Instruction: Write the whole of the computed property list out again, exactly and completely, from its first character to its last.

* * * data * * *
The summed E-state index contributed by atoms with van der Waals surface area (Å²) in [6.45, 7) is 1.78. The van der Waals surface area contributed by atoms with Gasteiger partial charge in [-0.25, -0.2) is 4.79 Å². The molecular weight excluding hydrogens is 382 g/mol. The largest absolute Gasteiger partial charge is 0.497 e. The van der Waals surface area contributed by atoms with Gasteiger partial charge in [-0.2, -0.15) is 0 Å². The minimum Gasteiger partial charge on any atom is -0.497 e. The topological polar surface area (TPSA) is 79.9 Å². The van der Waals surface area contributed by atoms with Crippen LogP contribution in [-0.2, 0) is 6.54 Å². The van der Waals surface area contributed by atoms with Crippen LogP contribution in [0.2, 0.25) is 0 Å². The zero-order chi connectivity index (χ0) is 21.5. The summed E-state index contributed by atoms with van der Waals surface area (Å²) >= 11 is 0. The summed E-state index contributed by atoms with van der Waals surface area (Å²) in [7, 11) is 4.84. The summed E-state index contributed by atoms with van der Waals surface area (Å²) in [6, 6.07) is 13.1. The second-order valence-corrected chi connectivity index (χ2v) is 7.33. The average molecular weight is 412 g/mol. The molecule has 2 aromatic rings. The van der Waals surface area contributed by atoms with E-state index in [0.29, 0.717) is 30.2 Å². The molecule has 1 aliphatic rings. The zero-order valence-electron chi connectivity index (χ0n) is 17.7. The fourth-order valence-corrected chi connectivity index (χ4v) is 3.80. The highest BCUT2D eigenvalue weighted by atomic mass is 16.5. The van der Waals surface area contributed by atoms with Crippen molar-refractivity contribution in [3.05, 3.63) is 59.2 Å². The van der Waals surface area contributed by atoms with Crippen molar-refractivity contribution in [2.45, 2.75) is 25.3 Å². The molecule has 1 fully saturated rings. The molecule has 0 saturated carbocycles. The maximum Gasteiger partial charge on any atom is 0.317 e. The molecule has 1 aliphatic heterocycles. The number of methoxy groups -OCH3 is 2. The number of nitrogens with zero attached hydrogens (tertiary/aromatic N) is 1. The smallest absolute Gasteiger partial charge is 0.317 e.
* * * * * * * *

The summed E-state index contributed by atoms with van der Waals surface area (Å²) in [6.45, 7) is 1.78. The van der Waals surface area contributed by atoms with Gasteiger partial charge in [-0.25, -0.2) is 4.79 Å². The molecular weight excluding hydrogens is 382 g/mol. The largest absolute Gasteiger partial charge is 0.497 e. The van der Waals surface area contributed by atoms with Gasteiger partial charge in [-0.2, -0.15) is 0 Å². The minimum Gasteiger partial charge on any atom is -0.497 e. The topological polar surface area (TPSA) is 79.9 Å². The van der Waals surface area contributed by atoms with Crippen LogP contribution in [-0.2, 0) is 6.54 Å². The van der Waals surface area contributed by atoms with Crippen LogP contribution in [0.2, 0.25) is 0 Å². The zero-order chi connectivity index (χ0) is 21.5. The summed E-state index contributed by atoms with van der Waals surface area (Å²) >= 11 is 0. The summed E-state index contributed by atoms with van der Waals surface area (Å²) in [7, 11) is 4.84. The summed E-state index contributed by atoms with van der Waals surface area (Å²) in [6, 6.07) is 13.1. The second-order valence-corrected chi connectivity index (χ2v) is 7.33. The average molecular weight is 412 g/mol. The molecule has 2 aromatic rings. The van der Waals surface area contributed by atoms with E-state index in [0.29, 0.717) is 30.2 Å². The molecule has 1 aliphatic rings. The zero-order valence-electron chi connectivity index (χ0n) is 17.7. The fourth-order valence-corrected chi connectivity index (χ4v) is 3.80. The highest BCUT2D eigenvalue weighted by atomic mass is 16.5. The van der Waals surface area contributed by atoms with Crippen molar-refractivity contribution in [3.05, 3.63) is 59.2 Å². The van der Waals surface area contributed by atoms with Crippen molar-refractivity contribution in [2.45, 2.75) is 25.3 Å². The molecule has 1 fully saturated rings. The molecule has 0 saturated carbocycles. The maximum Gasteiger partial charge on any atom is 0.317 e. The molecule has 1 aliphatic heterocycles. The number of methoxy groups -OCH3 is 2. The number of nitrogens with zero attached hydrogens (tertiary/aromatic N) is 1. The smallest absolute Gasteiger partial charge is 0.317 e.